Have you been on Google today? That’s a rhetorical question, really — I know you have. If so, you may have noticed today’s Google doodle. Or maybe not — maybe you looked at it and thought, huh, that’s a pretty big computer. Or maybe you didn’t even notice it. Regardless, we should all take notice — it’s Grace Hopper’s birthday; she would have been 107. And Grace Hopper is pretty awesome and important. Those of you asking, “Who the hell is Grace Hopper?” will learn something today, courtesy of Google and GFR.
Mathlete Grace Hopper gave us the gift of at least somewhat comprehensible computer programming languages. See, back in the day, computers were these mysterious, monolithic devices. Check out the one below. It’s called the Harwell Dekatron, and with its 1951 birthday, it’s the oldest working digital computer in the world. There were roughly a dozen computers in existence back then, and let’s just say that no one carried them back and forth between home and the office. I mean, they don’t even have little apples on them and they don’t play that weird chime music when you turn them on. What are those things?!
Computers became a major strategic factor in World War II. British codebreakers used the Colossus, the first electronic digital computer, to decipher encrypted telegraph messages to and from German High Command. Here in America during that same time, the Manhattan Project, including Richard Feynman, researched and developed atomic bombs. Grace Hopper was a computer tech on the Manhattan Project, and after that she went on to Univac where she developed the A-O system, which stands for Arithmetic Language version 0, which was used on the 1951 UNIVAC 1 computer. The system is the first computer compiler (though it operated more like a linker or loader). In a nutshell, it translated the program specification into a machine code, which they could put back into the computer to execute the program. From there Hopper wrote FLOW-MATIC, a data processing language that formed the foundation for COBOL, one of the first programming languages and certainly the one that the saw the most early use.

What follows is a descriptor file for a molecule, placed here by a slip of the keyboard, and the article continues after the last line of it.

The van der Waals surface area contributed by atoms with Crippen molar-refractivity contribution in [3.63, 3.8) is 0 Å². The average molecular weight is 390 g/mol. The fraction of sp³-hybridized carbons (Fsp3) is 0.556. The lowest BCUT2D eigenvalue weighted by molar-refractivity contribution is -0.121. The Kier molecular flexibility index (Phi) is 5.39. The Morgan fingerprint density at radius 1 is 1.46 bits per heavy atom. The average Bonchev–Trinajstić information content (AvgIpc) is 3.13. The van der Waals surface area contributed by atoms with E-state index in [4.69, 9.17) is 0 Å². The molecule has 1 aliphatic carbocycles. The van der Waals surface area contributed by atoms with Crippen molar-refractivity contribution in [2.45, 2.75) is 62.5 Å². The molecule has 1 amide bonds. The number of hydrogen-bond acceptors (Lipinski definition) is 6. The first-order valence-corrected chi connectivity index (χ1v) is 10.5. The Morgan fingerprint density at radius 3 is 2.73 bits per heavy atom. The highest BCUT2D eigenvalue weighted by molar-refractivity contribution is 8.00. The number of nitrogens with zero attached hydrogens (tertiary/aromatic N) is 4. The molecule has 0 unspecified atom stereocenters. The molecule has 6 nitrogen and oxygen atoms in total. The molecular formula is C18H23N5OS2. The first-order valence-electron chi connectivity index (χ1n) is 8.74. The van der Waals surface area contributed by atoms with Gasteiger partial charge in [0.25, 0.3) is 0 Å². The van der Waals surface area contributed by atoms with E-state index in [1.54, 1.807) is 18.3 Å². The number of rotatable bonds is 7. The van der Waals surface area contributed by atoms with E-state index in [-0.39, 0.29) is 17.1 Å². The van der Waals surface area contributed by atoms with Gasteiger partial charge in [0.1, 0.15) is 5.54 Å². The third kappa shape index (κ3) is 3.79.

The revolutionary aspect of Hopper’s programming was her use of language, rather than symbols or mathematics. She’s the one who came up with coding verbs, such as “input,” “go to,” “write,” “close,” etc. Yeah — that’s Hopper! I would’ve been pretty lost without her. Apparently she did meet opposition writing FLOW-MATIC, as scientists challenged the idea of a computer understanding English. Hopper just laughed.
And then she worked for the Navy, where she got the Defense Distinguished Service Medal, which is the highest Department of Defense award for those not in combat. When she retired at age 79, she had achieved the rank of rear admiral and was the oldest commissioned officer on active duty in the country. Then she consulted for Digital Equipment Corporation, where she gave talks, did crazy math, offered expertise, and was just generally awesome until she died in 1985. Oh, and she went on Letterman when she was 80. Enough said.
Happy Birthday to the first lady of software.